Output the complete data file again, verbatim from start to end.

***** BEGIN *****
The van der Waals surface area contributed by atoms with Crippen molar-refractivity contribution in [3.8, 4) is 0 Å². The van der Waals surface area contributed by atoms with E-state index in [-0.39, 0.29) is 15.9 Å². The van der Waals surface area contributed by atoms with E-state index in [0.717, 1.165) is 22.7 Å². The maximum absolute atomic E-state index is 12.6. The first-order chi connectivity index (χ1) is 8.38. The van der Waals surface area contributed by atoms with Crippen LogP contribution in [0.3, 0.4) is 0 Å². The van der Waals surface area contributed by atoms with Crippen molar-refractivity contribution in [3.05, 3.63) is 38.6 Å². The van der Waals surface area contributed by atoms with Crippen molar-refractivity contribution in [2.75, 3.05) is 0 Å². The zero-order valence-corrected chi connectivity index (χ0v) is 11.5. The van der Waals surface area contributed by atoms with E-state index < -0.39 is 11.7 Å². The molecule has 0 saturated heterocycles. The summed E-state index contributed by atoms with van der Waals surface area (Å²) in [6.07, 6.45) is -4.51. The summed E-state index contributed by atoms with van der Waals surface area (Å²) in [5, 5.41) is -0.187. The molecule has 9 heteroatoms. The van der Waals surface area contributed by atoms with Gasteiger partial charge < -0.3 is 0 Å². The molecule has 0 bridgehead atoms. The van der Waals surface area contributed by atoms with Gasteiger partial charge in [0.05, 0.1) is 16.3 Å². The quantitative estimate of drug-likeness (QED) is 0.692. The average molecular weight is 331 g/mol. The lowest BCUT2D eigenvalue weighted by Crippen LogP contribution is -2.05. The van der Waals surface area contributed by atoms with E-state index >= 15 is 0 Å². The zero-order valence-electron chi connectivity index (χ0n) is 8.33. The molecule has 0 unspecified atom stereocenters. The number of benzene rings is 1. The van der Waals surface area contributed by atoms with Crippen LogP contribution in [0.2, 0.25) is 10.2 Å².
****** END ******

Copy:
The van der Waals surface area contributed by atoms with Crippen molar-refractivity contribution in [3.8, 4) is 0 Å². The van der Waals surface area contributed by atoms with E-state index in [-0.39, 0.29) is 15.9 Å². The van der Waals surface area contributed by atoms with E-state index in [0.717, 1.165) is 22.7 Å². The maximum absolute atomic E-state index is 12.6. The first-order chi connectivity index (χ1) is 8.38. The van der Waals surface area contributed by atoms with Crippen LogP contribution in [0.3, 0.4) is 0 Å². The van der Waals surface area contributed by atoms with Crippen molar-refractivity contribution in [3.05, 3.63) is 38.6 Å². The van der Waals surface area contributed by atoms with Crippen molar-refractivity contribution in [2.75, 3.05) is 0 Å². The zero-order valence-corrected chi connectivity index (χ0v) is 11.5. The van der Waals surface area contributed by atoms with E-state index < -0.39 is 11.7 Å². The molecule has 0 saturated heterocycles. The summed E-state index contributed by atoms with van der Waals surface area (Å²) in [6.07, 6.45) is -4.51. The summed E-state index contributed by atoms with van der Waals surface area (Å²) in [5, 5.41) is -0.187. The molecule has 9 heteroatoms. The van der Waals surface area contributed by atoms with Gasteiger partial charge < -0.3 is 0 Å². The molecule has 0 bridgehead atoms. The van der Waals surface area contributed by atoms with Gasteiger partial charge in [0.05, 0.1) is 16.3 Å². The quantitative estimate of drug-likeness (QED) is 0.692. The average molecular weight is 331 g/mol. The lowest BCUT2D eigenvalue weighted by Crippen LogP contribution is -2.05. The van der Waals surface area contributed by atoms with E-state index >= 15 is 0 Å². The zero-order valence-electron chi connectivity index (χ0n) is 8.33. The molecule has 0 unspecified atom stereocenters. The number of benzene rings is 1. The van der Waals surface area contributed by atoms with Crippen LogP contribution in [0.2, 0.25) is 10.2 Å².